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Relationships drive Champion Forest’s support of urban churches

During a February trip to Detroit, Houston’s Champion Forest Senior Pastor Jarrett Stephens, second from right, meets with members of the Fellowship Collective, a partnership driven by his friendship with Detroit pastor Torion Bridges, third from right. Others are, from left, pastors Leon B. Morehead Sr. and Theodore Turman, Commonwealth of Faith Church Pastoral Assistant Michael Phillips, and Pastor Enis Monroe Sr.

HOUSTON (BP) – Relationships drive Senior Pastor Jarrett Stephens of Houston’s multisite Champion Forest Baptist Church. Through his friendship with Detroit Pastor Torion Bridges, Stephens partners with a handful of pastors spreading the Gospel with few resources.

“I think that the Kingdom of God advances on relationship. I would never have a heart for Detroit if I didn’t have a heart for Torion Bridges,” Stephens told Baptist Press weeks after visiting Bridges’ pastorate, Commonwealth of Faith Church in the Detroit suburb of Redford.

“With Torion I see a guy who wants to make a difference in his city. I see a guy who is committed to his city. And even though he’s in a difficult area, he’s doing a great work,” Stephens said. “Guys like that need to be supported.”

Pastor Jarrett Stephens, second from left, dines in Detroit with, from left, Pastor Leon B. Morehead Sr., Send City Missionary Wayne Parker, Pastor Torion Bridges and Pastor Enis Monroe Sr.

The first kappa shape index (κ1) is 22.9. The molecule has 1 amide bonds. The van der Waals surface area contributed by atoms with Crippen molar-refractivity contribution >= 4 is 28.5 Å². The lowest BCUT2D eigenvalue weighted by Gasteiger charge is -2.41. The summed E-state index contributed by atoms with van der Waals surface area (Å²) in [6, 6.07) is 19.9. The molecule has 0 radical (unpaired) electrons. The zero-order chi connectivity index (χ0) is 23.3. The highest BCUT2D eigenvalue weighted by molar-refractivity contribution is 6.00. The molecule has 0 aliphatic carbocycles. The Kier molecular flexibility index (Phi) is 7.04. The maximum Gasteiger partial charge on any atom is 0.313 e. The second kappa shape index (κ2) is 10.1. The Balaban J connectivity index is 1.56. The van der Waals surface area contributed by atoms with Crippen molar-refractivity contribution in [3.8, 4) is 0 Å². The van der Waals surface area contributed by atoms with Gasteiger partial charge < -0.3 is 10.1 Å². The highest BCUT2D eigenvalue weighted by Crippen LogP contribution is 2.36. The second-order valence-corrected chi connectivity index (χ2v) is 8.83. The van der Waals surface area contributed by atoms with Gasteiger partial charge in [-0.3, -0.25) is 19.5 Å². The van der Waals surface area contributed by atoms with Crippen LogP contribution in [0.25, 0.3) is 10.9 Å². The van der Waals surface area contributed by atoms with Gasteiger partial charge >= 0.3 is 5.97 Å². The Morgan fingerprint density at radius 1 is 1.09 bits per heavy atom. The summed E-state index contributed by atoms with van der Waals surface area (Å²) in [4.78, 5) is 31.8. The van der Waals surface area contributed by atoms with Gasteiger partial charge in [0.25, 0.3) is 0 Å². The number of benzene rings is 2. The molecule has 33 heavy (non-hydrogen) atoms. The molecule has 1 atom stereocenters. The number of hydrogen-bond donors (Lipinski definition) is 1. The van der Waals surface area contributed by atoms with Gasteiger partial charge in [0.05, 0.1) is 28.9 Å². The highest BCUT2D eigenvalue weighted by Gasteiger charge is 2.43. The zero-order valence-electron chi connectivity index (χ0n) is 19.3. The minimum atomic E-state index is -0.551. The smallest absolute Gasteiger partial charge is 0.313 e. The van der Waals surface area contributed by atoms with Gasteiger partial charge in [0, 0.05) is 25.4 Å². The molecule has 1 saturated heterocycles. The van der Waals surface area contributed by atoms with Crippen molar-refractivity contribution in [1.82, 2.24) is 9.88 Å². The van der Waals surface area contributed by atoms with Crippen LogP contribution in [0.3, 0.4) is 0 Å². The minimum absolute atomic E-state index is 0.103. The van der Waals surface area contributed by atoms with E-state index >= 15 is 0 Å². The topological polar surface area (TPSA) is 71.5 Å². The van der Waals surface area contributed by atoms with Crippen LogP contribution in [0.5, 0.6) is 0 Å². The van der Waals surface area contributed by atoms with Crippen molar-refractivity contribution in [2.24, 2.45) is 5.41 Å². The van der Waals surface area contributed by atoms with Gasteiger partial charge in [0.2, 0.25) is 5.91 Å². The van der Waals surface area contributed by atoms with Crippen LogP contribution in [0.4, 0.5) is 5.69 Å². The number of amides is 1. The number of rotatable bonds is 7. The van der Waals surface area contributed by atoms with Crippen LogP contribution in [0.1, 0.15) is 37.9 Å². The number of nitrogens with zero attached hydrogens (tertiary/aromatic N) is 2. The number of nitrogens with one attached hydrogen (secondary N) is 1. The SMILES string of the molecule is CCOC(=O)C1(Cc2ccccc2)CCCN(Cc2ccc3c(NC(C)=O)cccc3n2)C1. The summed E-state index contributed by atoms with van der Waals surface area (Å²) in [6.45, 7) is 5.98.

Bridges, an unsalaried bivocational pastor, planted Commonwealth in 2019 through the North American Mission Board. Bridges is also a member of the Fellowship Collective, a group of four Southeast Michigan churches that have found a friend and partner in Stephens.

“Jarrett Stephens and Champion Forest have provided one of the most organic, loving and deep-rooted connections between a major multicultural church and a major urban city,” Bridges told Baptist Press. “It’s a long-term investment not just into the church, but into its pastor.”

Bridges, the only Southern Baptist in the Collective, describes the Collective as pastors pooling their resources and “doing what African American churches have always done – more with less.”

“This isn’t a recruiting thing” to draw other congregations to the SBC, Bridges said of the Collective. “What I find is it’s just one church (Champion Forest) using their resources to make sure that the Gospel is reached in very hard-to-reach places.

“It’s about a major financial SBC (Southern Baptist Convention) partner coming alongside and saying, ‘I see you. What do you need? Let us help you.’”

Champion Forest hosted a Let’s Talk Preaching Conference in October 2023 in cooperation with the North American Mission Board.

Other Collective members are Pastor Leon B. Morehead Sr. of New Grace Missionary Baptist Church in Highland Park, Pastor Enis Monroe Sr. of First Baptist Church of Detroit Southwest, and Pastor Theodore Turman of First Baptist Church of Detroit Southfield, a separate congregation from First Detroit Southwest.